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17 comments

  1. Floyd’s a group I don’t appreciate as much as I feel I ought to – but your descriptions here, particularly of that side one closer, sound like this one would appeal.
    This member of the ticket buying public quite enjoyed the (potentially first annual?) film fest!

    Liked by 1 person

  2. Great post, Bruce. The kinda post that makes me want to listen to a band and album. Sadly I don’t own this album. Nor do I dig the band that much. One of those ‘I should like them more than I do’ types. This is early Floyd, though… the nice technicolor bonkers, stuff?

    Liked by 1 person

    1. More rock than psychedelic, this one. But worth checking out, certainly.

      Liked by 1 person

      1. Thanks, Bruce…

        Liked by 1 person

  3. i bought the LP in my teen age. i had a rite: back from school (1:30pm), lunch, then a 90 minutes TDK tape: A side, The Dark Side Of The Moon. B side, A Trick Of The Tail. then the afternoon could properly begin, eheh.
    i like this Floyd’s work. part of the 60’s-70’s legacy. a 20-year-span that has given us the best and most nurturing juice of the century (it took the spirit of the early 30 years of the 900 to a sort of fulfillment). 🙂

    Like

  4. Nice description of an undervalued album, I have found my appreciation of the more fringe Floyd has grown. It’s almost as if there are three bands in there, the Syd years, the searching years and then the mega band.

    Liked by 2 people

  5. I’ve always liked this one too, the time constraints served them well.

    Liked by 1 person

    1. Good point – being on the run and not having too much time meant they didn’t eclipse their rock band roots, leaving us and them satisfied.

      Liked by 1 person

      1. I see what you did there with the while us and them thing, More Bruce.

        Like

  6. I am ashamed to admit I only recently snagged myself copies of Meddle, Obscured By Clouds, Atom Heart Mother and Dark Side Of The Moon. I know, I know. I’ll get there!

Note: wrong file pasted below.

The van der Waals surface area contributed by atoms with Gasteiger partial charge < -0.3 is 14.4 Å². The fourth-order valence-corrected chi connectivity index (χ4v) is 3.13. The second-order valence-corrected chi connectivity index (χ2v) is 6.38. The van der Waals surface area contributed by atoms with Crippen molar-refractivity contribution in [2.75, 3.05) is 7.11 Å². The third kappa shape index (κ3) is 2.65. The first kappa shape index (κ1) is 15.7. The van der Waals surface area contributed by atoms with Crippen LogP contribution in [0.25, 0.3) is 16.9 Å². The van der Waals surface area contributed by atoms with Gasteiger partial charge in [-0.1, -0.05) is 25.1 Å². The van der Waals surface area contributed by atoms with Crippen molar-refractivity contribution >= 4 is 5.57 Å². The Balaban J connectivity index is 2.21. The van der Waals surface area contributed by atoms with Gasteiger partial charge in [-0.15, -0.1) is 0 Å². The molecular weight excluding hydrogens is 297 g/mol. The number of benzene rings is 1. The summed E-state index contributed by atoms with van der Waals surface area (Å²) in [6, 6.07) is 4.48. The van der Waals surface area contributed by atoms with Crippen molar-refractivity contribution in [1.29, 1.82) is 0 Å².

This is a fantastic post. Fan. Tas. Tic.! Someday, when I grow up, I will write this well. Great job!

    Like

    1. Aw shucks, I’m blushing. Thanks Aaron.

      With your Floyd acquisitions, that’s a lot of Pink to process. If I could be so bold, I’d suggest chronological order: Atom, Meddle, Obscured, Dark Side.

      I love ’em all. Haven’t written on Meddle (yet), but did a piece on Atom Heart Mother.

      Like

  7. Love that album a lot, one of the few PF albums I still revisit very often.
    And even though is one of their lesser known, it is actually very accessible compared to most of the albums they have done.

    Liked by 1 person

    1. It is a more rock orientated album, which might help those put off either by increasing use of synthesisers or by the early psychedelic jams.
      Thanks for your comments.

      Like

  8. I loved all this early Floyd. Good stuff Bruce. This is the PF stuff I cut my teeth on. You’ve set up my listening for the weekend. (Throw some Davis in for good measure)

    Liked by 1 person

    1. Sounding g o o o o o d!

      Liked by 1 person

  9. […] any real coherency but a curious ‘of its time’ disc. Then the more confident, sophisticated Obscured By Clouds, music written for Barbet Schroeder’s La Vallée (an exotically nihilistic journey into early […]

    Like